A couple of days ago I noticed that I was missing a small wallet I carry with me at work. It contains a credit card, my employer’s discount card, some cash and some coupons. Naturally I was concerned when I discovered it missing. I asked my co-workers, looked in my purse and car, but couldn’t find it. When I came home I looked there in all the possible places, but couldn’t find it. Rather than getting all worked up over it, I tried to calm myself, did my rebounding exercise and tried to relax. The key was to keep my mind calm, not allowing any of the negative thoughts and accusations to come in. While I relaxed I thought back of when I used the wallet the last time. It became clear that the wallet must be in the car since I pumped some gas the day before. Sure enough when I looked in the car again, I found it in between the front seats. I wish I could say that I had a convincing feeling that I would find it. The victory was more that I could control my inner self-talk and trust myself to find it.
Another experience involves a feedback I received from one of my Amazon.com sales. One customer proclaimed that the book that she received was not the way she expected, in fact it was stained. She gave me negative feedback which lowered my overall rating. I told her in an email that I could refund her money if she was not satisfied and she should return the book. After thinking about for a few days, she demanded refund. No problem, I told her, and refunded, even though I haven’t received the book yet. I was tempted to ask her to erase her negative feedback but didn’t say anything about that. I just added a note that I had refunded her at her request as a response on her negative feedback. To my surprise she erased her negative feedback. I felt that was a victory for me, since I didn’t speak my mind to her or requested the removal of her feedback. I became sure within me to not get emotional or react to her negativity.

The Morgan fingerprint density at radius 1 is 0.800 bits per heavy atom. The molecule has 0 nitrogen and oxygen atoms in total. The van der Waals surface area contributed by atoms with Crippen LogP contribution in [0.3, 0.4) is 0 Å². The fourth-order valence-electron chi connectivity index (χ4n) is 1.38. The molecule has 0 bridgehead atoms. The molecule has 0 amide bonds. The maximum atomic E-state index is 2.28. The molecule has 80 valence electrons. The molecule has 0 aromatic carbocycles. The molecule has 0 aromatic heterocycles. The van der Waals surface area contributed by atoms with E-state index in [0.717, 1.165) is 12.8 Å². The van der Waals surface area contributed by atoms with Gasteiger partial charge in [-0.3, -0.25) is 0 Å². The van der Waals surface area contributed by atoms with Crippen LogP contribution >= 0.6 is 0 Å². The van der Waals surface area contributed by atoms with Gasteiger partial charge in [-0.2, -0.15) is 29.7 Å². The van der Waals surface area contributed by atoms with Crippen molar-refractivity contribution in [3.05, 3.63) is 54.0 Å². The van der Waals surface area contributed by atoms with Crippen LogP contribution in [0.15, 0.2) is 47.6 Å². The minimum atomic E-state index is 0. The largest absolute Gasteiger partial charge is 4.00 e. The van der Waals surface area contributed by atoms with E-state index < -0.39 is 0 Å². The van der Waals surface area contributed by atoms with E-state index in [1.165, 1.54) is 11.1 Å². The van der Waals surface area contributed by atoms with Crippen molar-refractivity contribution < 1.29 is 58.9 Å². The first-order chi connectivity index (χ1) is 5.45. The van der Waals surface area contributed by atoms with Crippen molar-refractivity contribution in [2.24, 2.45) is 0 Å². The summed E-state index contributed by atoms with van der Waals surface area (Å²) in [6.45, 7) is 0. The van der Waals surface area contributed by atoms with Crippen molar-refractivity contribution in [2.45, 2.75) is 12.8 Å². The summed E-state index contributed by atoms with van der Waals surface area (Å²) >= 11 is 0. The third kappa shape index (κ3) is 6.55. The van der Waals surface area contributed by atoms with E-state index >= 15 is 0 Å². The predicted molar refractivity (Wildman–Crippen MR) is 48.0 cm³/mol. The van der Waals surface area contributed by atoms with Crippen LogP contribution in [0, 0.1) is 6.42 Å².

Somehow I feel that these two incidences are related. I am working now on becoming sure within myself, not identifying myself with any external circumstance or person for who I am or what I do. Eckhart Tolle, in his book A New Earth, writes extensively about the Ego in chapter 3. As long as we state facts and not complain, being the watcher of circumstances rather than reacting to them, we can keep the ego in check. He talks about the ego taking everything personally. When emotion arises or perhaps aggression, the ego is involved and tries to defend itself. The ego confuses opinions and viewpoints with facts. It is a master of selective perception and distorted interpretation.
Through awareness – not through thinking – can we differentiate between facts and an opinion.